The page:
Water treatment for British Sugar CHP plant
ACWa Services has received a turnkey contract to design, manufacture, install and commission a water treatment plant to provide ultra pure water for British Sugar's new combined heat and power plant in Bury St Edmunds requiring a combination of pretreatment, reverse osmosis and mixed bed demineralisation.
When completed, the new plant will be capable of accepting 15m3/hr of
incoming feed water from British Sugar’s existing borehole supplies with a
process design which includes water pretreatment, reverse osmosis (RO),
carbon dioxide degassing and duplex mixed bed ion exchange. Main process
systems are to be supplied as skid mounted units, together with all the
necessary ancillary equipment required to operate the plant at optimum
capacity on a cost-effective basis.
The filter bed comprises a top layer of mixed sand and manganese dioxide
media with progressively coarser layers of sand and gravel beneath it. Any
iron and manganese will be filtered out by the mixed media which, to
maintain removal efficiency, is automatically backwashed and regenerated by
dosing with a sodium hydochlorite solution. The filtered water will then be
dosed with acid to reduce alkalinity and allow the downstream RO plant to
operate at 90 per cent recovery.
From the pretreatment process, water will be pumped to a single pass RO
filtration system, designed to provide permeate of 10-20mg/l TDS for feeding
to the mixed bed units. The plant will use spirally wound RO elements with
polyamide active surfaces and polysulphone backing/support layers. As
pressure is applied to one side of the semi-permeable membrane, the
feedwater is separated into two streams product water (permeate) and
The plant will be installed with five pressure tubes containing a number of
20 bar RO membranes staged in a tapered arrangement to allow a recovery rate
of 90 per cent (permeate/ feed). As a consequence of this concentration,
certain salts may reach supersaturation levels leading to precipitation and
fouling of the membranes a condition which will be minimised by dosing the
system with antiscalant.
The RO plant is to be installed with an inverter driven high pressure pump
incorporated to reduce manual intervention. As the membranes become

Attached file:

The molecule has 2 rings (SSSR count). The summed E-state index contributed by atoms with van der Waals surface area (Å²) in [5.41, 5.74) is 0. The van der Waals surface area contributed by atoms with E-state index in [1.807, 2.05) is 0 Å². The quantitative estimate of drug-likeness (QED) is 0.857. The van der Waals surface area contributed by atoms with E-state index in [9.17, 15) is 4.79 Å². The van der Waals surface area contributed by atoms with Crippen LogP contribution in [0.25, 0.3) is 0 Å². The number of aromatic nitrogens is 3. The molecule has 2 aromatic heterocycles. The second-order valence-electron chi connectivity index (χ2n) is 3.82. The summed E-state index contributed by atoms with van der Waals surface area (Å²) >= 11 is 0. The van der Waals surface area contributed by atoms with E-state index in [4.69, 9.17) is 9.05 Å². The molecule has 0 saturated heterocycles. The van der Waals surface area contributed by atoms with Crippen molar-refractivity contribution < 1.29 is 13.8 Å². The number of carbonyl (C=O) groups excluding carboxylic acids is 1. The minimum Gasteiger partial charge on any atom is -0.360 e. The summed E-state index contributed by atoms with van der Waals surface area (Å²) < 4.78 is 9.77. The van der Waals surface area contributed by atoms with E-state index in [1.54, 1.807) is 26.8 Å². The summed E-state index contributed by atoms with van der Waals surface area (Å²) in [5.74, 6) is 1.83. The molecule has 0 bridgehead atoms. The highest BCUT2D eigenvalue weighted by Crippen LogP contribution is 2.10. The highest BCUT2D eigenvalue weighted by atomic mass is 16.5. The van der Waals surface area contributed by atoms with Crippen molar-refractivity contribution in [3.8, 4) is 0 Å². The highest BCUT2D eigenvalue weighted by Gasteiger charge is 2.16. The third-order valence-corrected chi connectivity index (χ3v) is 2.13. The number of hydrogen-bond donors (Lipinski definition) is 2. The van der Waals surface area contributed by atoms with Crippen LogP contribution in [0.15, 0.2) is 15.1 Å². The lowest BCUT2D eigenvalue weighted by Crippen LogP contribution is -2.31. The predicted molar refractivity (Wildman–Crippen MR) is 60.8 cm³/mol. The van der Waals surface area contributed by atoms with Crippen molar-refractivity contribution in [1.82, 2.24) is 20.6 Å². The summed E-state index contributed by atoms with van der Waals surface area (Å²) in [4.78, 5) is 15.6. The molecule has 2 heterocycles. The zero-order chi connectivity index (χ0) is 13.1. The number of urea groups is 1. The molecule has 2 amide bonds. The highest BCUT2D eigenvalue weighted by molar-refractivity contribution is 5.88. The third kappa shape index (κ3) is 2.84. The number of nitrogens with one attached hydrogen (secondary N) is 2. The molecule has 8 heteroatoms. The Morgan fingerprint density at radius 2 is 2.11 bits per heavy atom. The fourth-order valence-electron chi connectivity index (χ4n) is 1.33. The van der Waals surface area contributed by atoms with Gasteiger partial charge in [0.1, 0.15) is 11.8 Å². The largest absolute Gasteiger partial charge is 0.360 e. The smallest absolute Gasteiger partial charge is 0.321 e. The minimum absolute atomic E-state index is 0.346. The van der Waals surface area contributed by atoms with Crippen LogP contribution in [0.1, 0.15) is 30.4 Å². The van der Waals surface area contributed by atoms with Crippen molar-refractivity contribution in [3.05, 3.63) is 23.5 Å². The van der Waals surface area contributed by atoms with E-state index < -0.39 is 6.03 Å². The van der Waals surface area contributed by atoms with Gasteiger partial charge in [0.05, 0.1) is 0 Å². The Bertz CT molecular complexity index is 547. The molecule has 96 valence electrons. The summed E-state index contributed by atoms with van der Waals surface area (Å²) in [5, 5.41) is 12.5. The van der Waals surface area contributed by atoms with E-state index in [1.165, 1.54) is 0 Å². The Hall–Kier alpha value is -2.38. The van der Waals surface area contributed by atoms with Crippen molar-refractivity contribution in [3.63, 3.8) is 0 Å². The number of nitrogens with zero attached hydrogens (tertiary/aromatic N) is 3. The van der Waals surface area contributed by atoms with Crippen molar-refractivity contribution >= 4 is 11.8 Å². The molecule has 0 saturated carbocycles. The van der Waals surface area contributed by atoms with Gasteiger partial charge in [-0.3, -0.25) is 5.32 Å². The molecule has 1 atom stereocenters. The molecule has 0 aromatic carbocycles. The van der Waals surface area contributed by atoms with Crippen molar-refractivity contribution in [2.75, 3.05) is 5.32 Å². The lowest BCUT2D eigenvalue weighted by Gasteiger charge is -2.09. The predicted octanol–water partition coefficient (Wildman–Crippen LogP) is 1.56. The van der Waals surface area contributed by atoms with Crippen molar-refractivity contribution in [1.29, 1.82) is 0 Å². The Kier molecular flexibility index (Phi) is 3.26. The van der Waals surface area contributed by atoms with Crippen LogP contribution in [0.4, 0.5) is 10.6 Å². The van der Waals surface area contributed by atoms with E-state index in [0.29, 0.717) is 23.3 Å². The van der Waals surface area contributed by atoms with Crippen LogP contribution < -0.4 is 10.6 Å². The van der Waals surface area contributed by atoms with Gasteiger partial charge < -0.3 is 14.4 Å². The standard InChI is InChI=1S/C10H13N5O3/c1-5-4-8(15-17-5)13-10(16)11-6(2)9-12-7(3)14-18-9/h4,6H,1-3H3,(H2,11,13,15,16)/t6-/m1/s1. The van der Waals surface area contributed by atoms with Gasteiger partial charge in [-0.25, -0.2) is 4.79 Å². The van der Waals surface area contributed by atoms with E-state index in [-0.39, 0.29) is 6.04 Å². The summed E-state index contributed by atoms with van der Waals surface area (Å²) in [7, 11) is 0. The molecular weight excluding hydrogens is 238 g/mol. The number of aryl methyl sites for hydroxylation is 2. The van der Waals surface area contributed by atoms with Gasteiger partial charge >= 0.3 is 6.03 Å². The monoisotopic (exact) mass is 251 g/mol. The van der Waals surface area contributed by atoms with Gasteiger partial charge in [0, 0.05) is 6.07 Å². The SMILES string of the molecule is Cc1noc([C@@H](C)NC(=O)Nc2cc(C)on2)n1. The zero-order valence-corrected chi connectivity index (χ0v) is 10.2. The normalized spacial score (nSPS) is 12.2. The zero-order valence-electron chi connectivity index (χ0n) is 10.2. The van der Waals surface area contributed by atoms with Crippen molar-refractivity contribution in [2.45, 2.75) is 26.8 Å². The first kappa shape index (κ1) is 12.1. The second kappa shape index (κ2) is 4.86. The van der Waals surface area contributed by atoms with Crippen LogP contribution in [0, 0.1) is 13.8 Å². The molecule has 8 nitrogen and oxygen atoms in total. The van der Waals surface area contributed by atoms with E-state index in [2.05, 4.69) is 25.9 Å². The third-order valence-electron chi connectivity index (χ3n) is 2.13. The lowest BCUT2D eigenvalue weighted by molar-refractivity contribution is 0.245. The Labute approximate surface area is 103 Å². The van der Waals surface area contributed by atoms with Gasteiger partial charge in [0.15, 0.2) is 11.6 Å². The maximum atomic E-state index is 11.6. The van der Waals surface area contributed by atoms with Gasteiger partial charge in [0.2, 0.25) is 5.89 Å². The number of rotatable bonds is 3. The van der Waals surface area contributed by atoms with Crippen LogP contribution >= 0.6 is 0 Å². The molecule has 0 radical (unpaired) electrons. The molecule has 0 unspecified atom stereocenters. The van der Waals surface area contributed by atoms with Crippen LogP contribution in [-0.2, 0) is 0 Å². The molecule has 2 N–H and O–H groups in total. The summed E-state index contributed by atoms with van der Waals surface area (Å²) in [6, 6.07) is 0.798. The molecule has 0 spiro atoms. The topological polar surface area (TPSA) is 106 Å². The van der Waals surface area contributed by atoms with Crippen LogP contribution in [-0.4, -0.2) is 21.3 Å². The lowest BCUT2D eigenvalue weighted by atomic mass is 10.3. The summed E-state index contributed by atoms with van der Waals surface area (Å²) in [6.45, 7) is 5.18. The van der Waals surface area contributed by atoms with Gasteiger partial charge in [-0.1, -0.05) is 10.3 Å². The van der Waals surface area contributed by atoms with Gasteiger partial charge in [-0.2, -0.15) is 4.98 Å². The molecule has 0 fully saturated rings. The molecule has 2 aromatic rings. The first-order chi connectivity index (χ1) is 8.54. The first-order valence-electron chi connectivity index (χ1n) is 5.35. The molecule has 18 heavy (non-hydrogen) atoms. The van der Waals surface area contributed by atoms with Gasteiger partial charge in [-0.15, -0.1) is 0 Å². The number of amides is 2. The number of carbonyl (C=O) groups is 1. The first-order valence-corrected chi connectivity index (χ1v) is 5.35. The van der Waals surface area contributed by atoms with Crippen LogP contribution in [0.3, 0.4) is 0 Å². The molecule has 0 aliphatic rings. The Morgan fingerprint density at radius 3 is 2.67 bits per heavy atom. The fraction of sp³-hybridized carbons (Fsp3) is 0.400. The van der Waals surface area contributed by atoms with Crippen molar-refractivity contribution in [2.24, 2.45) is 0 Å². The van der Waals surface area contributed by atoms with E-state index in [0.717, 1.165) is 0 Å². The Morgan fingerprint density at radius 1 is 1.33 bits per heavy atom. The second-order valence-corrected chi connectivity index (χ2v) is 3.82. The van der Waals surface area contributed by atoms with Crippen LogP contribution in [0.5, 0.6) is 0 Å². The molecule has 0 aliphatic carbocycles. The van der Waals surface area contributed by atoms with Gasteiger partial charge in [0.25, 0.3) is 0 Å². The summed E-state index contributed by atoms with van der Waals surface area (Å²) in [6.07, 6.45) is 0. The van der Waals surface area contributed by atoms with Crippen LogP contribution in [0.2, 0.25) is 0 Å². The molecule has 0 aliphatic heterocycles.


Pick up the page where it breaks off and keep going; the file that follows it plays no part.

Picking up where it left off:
progressively fouled, the pressure required to achieve feedwater flowrate
will be automatically adjusted by British Sugar¹s distributed control
system, completely eliminating the need for throttling valves to meter the
If the feedwater temperature is high, a low pressure is necessary, but if
membrane fouling is high, a higher pressure will be required. the high
pressure pump was selected to cope with the worst scenarios of 20 per cent
fouling and 10oC water temperature. Permeate from the RO system will then
pass to a degassing tower which removes carbon dioxide before it is fed to
the mixed bed demineralisation units.
The mixed bed demineralisation system will be installed to remove the
remaining dissolved contamination and produce a product of extremely high
purity. Within the ACWa Services mixed bed demineralisation vessels will be
a mixed quantity of strong acid cation and strong base anion resins
providing an arrangement for multiple cation-anion Œcells’ grouped randomly
in series. As permeate passes down-flow through the mixed resin beds the
process provides a simultaneous cation and anion exchange to produce high
During the cation exchange, ionisable salts contained in the influent water
are converted to their respective acids, while negative radicals of the
acids are converted to hydroxyl during the anion exchange process, resulting
in the production of pure water. The strong acid action resin, similar to
that used as softener, is regenerated with hydrochloric acid, converting it
to the hydrogen form which allows it to remove cations such as calcium,
magnesium and sodium from the water. The strong base anion resin is
regenerated with caustic soda, enabling it to convert to the hydroxyl form
and remove anions such as chloride, sulphate and nitrate together with more
weakly ionisable substances such as carbon dioxide and silica.
Purified water from the single cation-anion cell reaction is polished by
subsequent cation-anion cells. Final treated water from the mixed bed
demineraliser will be devoid of nearly all dissolved solids resulting in a
treated quality of <0.1µS/cm and silica levels of less than 0.01ppm. The capacity of the demineralisation beds will depend on the total amount of dissolved solids within the RO permeate. As the resin becomes exhausted there is a reduction in the quality of the treated permeate and the bed has to be generated. Regeneration is automatic, using backwash to separate the different resins, acid and caustic injection and displacement and various processes which remix and rinse the resins and recycle the water until the required quality is achieved.
Whenever the demineralised water tanks are full, the RO plant and degasser
shut down automatically. To maintain water quality in the tanks, the
demineraliser feed pumps continue to operate, using actuated valves to shut
off the suction from the degasser sump while opening a valve to allow
suction from the base of the demineraliser storage tanks.
One feature of the plant is that the operator is able to select high flow
polishing and run both demineralisation tanks in parallel at 30m3/hr at the
touch of a button.